‘A Matrix of Material Representation’
International Conference-Futureground 2004
Co-authored with John Redmond, David Durling, Arthur de Bono, Mark Jones and Tony Hope
The sensory properties of materials relating to colour, texture, sound, smell, and perceptual responses to them, provide very important information for designers to consider when selecting or combining materials for a manufactured product. Our research sets out to make this process easier for product designers by providing a database-driven, visuo-lexical system capable of linking material properties to human perceptual responses. Based on theoretical, experimental and computer programming methods, this research has established a database framework referred to as the 'Matrix of Material Representation'. The Matrix is a systematic, multi-dimensional model that contains the holistic information about the factors involved in the human perception of materials and illustrates the interrelationship between these factors. Currently, the detailed information about material texture perception has been integrated into the Matrix, which includes a series of material texture perception maps. The Matrix is expected to provide guidance and a reference point to enable design practitioners to make intelligent judgements in selecting and combining different materials in order to match human sensory adaptation, aesthetical and perceptual expectation. The paper gave a detailed introduction to the Matrix and its dynamic development.
‘An Investigation into the Sensory Properties of Materials’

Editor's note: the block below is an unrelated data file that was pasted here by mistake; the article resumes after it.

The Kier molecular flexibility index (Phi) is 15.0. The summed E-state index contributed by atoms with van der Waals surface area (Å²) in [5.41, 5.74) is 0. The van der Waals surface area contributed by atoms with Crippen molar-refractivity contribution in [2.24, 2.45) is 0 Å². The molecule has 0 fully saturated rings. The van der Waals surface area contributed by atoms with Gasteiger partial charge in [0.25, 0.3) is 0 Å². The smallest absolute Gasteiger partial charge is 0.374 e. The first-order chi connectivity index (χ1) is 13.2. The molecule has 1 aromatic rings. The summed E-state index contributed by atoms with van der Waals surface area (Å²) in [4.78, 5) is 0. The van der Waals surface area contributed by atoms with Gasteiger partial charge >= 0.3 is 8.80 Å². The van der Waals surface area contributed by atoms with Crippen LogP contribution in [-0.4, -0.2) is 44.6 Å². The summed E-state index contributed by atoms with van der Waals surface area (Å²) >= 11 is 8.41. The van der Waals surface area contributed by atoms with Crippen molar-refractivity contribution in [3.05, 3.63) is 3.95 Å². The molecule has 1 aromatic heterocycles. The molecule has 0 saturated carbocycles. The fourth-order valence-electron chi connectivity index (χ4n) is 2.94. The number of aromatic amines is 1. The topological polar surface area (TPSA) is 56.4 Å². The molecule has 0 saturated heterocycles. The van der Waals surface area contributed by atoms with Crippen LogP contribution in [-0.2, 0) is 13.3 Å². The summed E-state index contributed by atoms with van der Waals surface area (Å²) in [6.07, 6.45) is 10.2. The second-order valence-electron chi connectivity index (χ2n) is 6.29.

The Second International Conference on Affective Human Factors Design. Singapore 2001
Published conference paper Asean Academic Press, London 2001(This paper won the Best Paper Prize)
Co-authored with Tony Hope, Paul Castle and Mark Jones
The research objective was to create a matrix of material representation for studying human perception and response to different materials (See also Mark Jones' submission). This paper reports on original research conducted towards the construction of a matrix of material representation for studying human perception and response to different materials. On the basis of experimental evidence (e.g. comparisons between blindfold touch and non-blindfold touch) a conceptual model was formulated concerning the relationship between the texture of specific materials and subjective human responses. Analysis of the preliminary results from a series of psychological tests has enabled four character dimensions of texture description to be proposed: geometrical dimension; physical-chemical dimension; emotional dimension; and associative dimension. Lexicons within these dimensions were found to be slightly different with respect to the measurements of response sensitivity under different conditions (material surface finish, sensory conditions, subject groups etc.). The significance of this paper lies in its relevance to the design of my online database 'Material Representation Matrix' , which seeks to provide previously unavailable guidelines for designers regarding material/texture selection to match human aesthetic and perceptual expectations.